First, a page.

Equitable education: Students Come From All Over
6 Ways to Celebrate Cultural Inclusivity in the Classroom
Creating an equitable education means many things, but as this quarter comes to an end, students (and let’s be real, teachers too!) are likely to be excited to share their cultural experiences in the classrooms. It can also be an enriching opportunity for students to understand others’ practices and traditions as well, making everyone feel equally celebrated. That’s why we have come up with a list of different ways that you can use project-based learning to celebrate the holidays this season.
1. Share Holiday Stories
Many holidays have a story or person associated with them. Learn more about these storytelling traditions and even entwine history lessons for your older students.
Have your students draw the person associated with their holiday and write a few sentences that share the 5 W’s and one H. This activity can serve as a great way to get students thinking critically while also working on their ELA skills. Once the assignment is complete, gather students in small or large groups to present this special person to everyone else in the class.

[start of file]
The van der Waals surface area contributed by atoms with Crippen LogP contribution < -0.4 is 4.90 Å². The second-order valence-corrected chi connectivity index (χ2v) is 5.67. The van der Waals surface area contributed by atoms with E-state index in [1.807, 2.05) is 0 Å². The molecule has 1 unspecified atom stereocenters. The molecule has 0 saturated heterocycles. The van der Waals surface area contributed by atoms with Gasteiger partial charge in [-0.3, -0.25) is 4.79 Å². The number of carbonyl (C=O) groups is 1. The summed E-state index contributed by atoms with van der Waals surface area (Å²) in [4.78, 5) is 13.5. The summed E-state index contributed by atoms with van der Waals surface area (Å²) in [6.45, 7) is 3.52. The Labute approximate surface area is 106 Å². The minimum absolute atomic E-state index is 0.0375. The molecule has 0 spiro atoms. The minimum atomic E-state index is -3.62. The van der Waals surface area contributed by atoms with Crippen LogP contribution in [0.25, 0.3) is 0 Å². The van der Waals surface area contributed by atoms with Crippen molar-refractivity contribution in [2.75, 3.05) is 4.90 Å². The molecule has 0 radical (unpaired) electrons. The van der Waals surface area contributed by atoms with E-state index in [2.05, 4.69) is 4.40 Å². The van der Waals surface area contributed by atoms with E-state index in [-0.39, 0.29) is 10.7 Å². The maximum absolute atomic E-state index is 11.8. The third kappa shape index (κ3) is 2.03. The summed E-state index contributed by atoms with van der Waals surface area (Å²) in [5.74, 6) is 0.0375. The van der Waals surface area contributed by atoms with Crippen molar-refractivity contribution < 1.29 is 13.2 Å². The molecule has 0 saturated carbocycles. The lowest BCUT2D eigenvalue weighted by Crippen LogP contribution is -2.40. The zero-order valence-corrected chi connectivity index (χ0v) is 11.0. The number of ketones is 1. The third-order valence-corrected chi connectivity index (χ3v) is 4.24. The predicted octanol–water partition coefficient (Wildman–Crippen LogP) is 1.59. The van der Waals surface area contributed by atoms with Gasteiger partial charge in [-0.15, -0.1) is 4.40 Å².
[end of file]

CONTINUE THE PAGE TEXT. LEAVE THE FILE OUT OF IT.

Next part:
- Who is the person?
- What do they do?
- When do they visit? OR When were they alive?
- Where are they from?
- How do YOU think they do it?
MIDDLE SCHOOL (6-8)
With every person comes a good story! Have your students learn to animate using their STEM skills and applying this knowledge to a cultural fable of someone they honor during the holidays. You can use our lesson Animate Fables in Scratch , and you can even edit it to modify the lesson to your classroom’s needs.